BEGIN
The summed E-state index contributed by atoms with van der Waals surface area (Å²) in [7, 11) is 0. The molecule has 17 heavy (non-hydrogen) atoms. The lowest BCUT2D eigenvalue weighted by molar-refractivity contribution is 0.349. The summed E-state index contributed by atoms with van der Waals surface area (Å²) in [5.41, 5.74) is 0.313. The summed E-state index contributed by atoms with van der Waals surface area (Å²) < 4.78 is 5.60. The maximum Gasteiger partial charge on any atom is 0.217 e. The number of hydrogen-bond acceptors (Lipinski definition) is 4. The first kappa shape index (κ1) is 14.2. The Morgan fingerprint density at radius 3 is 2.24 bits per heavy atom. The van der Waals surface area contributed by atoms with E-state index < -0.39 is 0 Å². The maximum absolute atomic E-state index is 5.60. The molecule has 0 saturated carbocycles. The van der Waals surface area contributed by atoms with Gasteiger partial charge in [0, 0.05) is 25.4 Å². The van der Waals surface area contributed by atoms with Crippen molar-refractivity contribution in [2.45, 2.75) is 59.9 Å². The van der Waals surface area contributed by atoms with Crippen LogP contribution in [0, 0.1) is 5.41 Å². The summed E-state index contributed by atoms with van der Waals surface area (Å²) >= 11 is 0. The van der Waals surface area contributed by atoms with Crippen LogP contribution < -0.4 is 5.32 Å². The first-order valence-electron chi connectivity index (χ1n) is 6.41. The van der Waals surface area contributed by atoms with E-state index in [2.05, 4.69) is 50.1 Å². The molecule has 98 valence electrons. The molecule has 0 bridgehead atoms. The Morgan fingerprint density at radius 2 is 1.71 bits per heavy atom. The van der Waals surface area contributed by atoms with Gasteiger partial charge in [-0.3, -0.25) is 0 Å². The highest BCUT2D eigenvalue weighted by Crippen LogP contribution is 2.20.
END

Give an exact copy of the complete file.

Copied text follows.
The summed E-state index contributed by atoms with van der Waals surface area (Å²) in [7, 11) is 0. The molecule has 17 heavy (non-hydrogen) atoms. The lowest BCUT2D eigenvalue weighted by molar-refractivity contribution is 0.349. The summed E-state index contributed by atoms with van der Waals surface area (Å²) in [5.41, 5.74) is 0.313. The summed E-state index contributed by atoms with van der Waals surface area (Å²) < 4.78 is 5.60. The maximum Gasteiger partial charge on any atom is 0.217 e. The number of hydrogen-bond acceptors (Lipinski definition) is 4. The first kappa shape index (κ1) is 14.2. The Morgan fingerprint density at radius 3 is 2.24 bits per heavy atom. The van der Waals surface area contributed by atoms with E-state index < -0.39 is 0 Å². The maximum absolute atomic E-state index is 5.60. The molecule has 0 saturated carbocycles. The van der Waals surface area contributed by atoms with Gasteiger partial charge in [0, 0.05) is 25.4 Å². The van der Waals surface area contributed by atoms with Crippen molar-refractivity contribution in [2.45, 2.75) is 59.9 Å². The van der Waals surface area contributed by atoms with Crippen LogP contribution in [0, 0.1) is 5.41 Å². The summed E-state index contributed by atoms with van der Waals surface area (Å²) >= 11 is 0. The van der Waals surface area contributed by atoms with Crippen LogP contribution < -0.4 is 5.32 Å². The first-order valence-electron chi connectivity index (χ1n) is 6.41. The van der Waals surface area contributed by atoms with E-state index in [2.05, 4.69) is 50.1 Å². The molecule has 98 valence electrons. The molecule has 0 bridgehead atoms. The Morgan fingerprint density at radius 2 is 1.71 bits per heavy atom. The van der Waals surface area contributed by atoms with Gasteiger partial charge in [-0.3, -0.25) is 0 Å². The highest BCUT2D eigenvalue weighted by Crippen LogP contribution is 2.20.